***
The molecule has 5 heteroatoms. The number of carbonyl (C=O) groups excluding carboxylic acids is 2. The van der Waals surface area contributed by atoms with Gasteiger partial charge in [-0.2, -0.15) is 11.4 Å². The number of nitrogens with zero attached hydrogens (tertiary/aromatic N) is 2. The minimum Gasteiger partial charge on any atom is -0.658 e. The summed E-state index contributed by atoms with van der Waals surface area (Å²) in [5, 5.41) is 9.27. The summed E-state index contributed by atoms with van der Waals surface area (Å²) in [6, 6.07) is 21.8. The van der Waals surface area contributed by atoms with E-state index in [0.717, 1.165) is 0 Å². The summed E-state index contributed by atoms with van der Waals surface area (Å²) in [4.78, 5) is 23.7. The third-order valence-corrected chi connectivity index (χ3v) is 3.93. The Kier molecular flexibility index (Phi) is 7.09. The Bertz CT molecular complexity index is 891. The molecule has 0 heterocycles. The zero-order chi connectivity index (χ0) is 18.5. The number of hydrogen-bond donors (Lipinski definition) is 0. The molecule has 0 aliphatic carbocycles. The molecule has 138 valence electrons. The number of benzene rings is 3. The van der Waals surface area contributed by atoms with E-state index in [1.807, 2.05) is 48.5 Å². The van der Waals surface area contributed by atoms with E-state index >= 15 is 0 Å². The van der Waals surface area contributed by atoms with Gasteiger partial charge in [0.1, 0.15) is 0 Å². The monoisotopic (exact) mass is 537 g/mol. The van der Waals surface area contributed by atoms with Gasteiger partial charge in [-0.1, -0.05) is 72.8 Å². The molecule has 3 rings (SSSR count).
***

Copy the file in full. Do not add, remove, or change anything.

The molecule has 5 heteroatoms. The number of carbonyl (C=O) groups excluding carboxylic acids is 2. The van der Waals surface area contributed by atoms with Gasteiger partial charge in [-0.2, -0.15) is 11.4 Å². The number of nitrogens with zero attached hydrogens (tertiary/aromatic N) is 2. The minimum Gasteiger partial charge on any atom is -0.658 e. The summed E-state index contributed by atoms with van der Waals surface area (Å²) in [5, 5.41) is 9.27. The summed E-state index contributed by atoms with van der Waals surface area (Å²) in [6, 6.07) is 21.8. The van der Waals surface area contributed by atoms with E-state index in [0.717, 1.165) is 0 Å². The summed E-state index contributed by atoms with van der Waals surface area (Å²) in [4.78, 5) is 23.7. The third-order valence-corrected chi connectivity index (χ3v) is 3.93. The Kier molecular flexibility index (Phi) is 7.09. The Bertz CT molecular complexity index is 891. The molecule has 0 heterocycles. The zero-order chi connectivity index (χ0) is 18.5. The number of hydrogen-bond donors (Lipinski definition) is 0. The molecule has 0 aliphatic carbocycles. The molecule has 138 valence electrons. The number of benzene rings is 3. The van der Waals surface area contributed by atoms with E-state index in [1.807, 2.05) is 48.5 Å². The van der Waals surface area contributed by atoms with E-state index >= 15 is 0 Å². The van der Waals surface area contributed by atoms with Gasteiger partial charge in [0.1, 0.15) is 0 Å². The monoisotopic (exact) mass is 537 g/mol. The van der Waals surface area contributed by atoms with Gasteiger partial charge in [-0.1, -0.05) is 72.8 Å². The molecule has 3 rings (SSSR count).